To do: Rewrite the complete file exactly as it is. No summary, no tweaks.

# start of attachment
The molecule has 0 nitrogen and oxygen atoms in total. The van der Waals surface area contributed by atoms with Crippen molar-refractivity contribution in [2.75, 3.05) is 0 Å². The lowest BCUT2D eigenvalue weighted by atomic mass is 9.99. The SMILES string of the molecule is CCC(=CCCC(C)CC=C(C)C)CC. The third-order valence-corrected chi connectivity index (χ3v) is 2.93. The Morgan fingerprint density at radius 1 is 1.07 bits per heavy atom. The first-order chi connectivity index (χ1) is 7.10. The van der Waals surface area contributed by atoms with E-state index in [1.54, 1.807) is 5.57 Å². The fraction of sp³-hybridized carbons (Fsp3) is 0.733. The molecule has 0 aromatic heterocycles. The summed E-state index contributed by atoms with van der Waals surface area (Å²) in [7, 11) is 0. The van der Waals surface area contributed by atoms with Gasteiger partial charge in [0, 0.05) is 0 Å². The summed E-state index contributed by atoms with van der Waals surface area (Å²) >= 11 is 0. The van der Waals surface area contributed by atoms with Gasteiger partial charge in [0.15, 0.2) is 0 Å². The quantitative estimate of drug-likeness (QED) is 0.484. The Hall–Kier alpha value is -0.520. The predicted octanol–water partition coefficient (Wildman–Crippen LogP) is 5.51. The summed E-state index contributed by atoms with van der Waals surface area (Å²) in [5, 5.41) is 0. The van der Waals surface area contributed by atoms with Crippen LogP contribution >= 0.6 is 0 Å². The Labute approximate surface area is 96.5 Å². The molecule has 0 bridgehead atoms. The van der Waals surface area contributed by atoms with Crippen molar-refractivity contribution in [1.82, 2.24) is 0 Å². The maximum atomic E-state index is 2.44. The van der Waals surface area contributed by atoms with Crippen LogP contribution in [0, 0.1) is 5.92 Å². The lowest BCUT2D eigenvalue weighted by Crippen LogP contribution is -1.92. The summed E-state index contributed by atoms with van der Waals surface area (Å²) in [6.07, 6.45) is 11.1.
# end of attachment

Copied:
The molecule has 0 nitrogen and oxygen atoms in total. The van der Waals surface area contributed by atoms with Crippen molar-refractivity contribution in [2.75, 3.05) is 0 Å². The lowest BCUT2D eigenvalue weighted by atomic mass is 9.99. The SMILES string of the molecule is CCC(=CCCC(C)CC=C(C)C)CC. The third-order valence-corrected chi connectivity index (χ3v) is 2.93. The Morgan fingerprint density at radius 1 is 1.07 bits per heavy atom. The first-order chi connectivity index (χ1) is 7.10. The van der Waals surface area contributed by atoms with E-state index in [1.54, 1.807) is 5.57 Å². The fraction of sp³-hybridized carbons (Fsp3) is 0.733. The molecule has 0 aromatic heterocycles. The summed E-state index contributed by atoms with van der Waals surface area (Å²) in [7, 11) is 0. The van der Waals surface area contributed by atoms with Gasteiger partial charge in [0, 0.05) is 0 Å². The summed E-state index contributed by atoms with van der Waals surface area (Å²) >= 11 is 0. The van der Waals surface area contributed by atoms with Gasteiger partial charge in [0.15, 0.2) is 0 Å². The quantitative estimate of drug-likeness (QED) is 0.484. The Hall–Kier alpha value is -0.520. The predicted octanol–water partition coefficient (Wildman–Crippen LogP) is 5.51. The summed E-state index contributed by atoms with van der Waals surface area (Å²) in [5, 5.41) is 0. The van der Waals surface area contributed by atoms with Crippen LogP contribution >= 0.6 is 0 Å². The Labute approximate surface area is 96.5 Å². The molecule has 0 bridgehead atoms. The van der Waals surface area contributed by atoms with Crippen molar-refractivity contribution in [1.82, 2.24) is 0 Å². The maximum atomic E-state index is 2.44. The van der Waals surface area contributed by atoms with Crippen LogP contribution in [0, 0.1) is 5.92 Å². The lowest BCUT2D eigenvalue weighted by Crippen LogP contribution is -1.92. The summed E-state index contributed by atoms with van der Waals surface area (Å²) in [6.07, 6.45) is 11.1.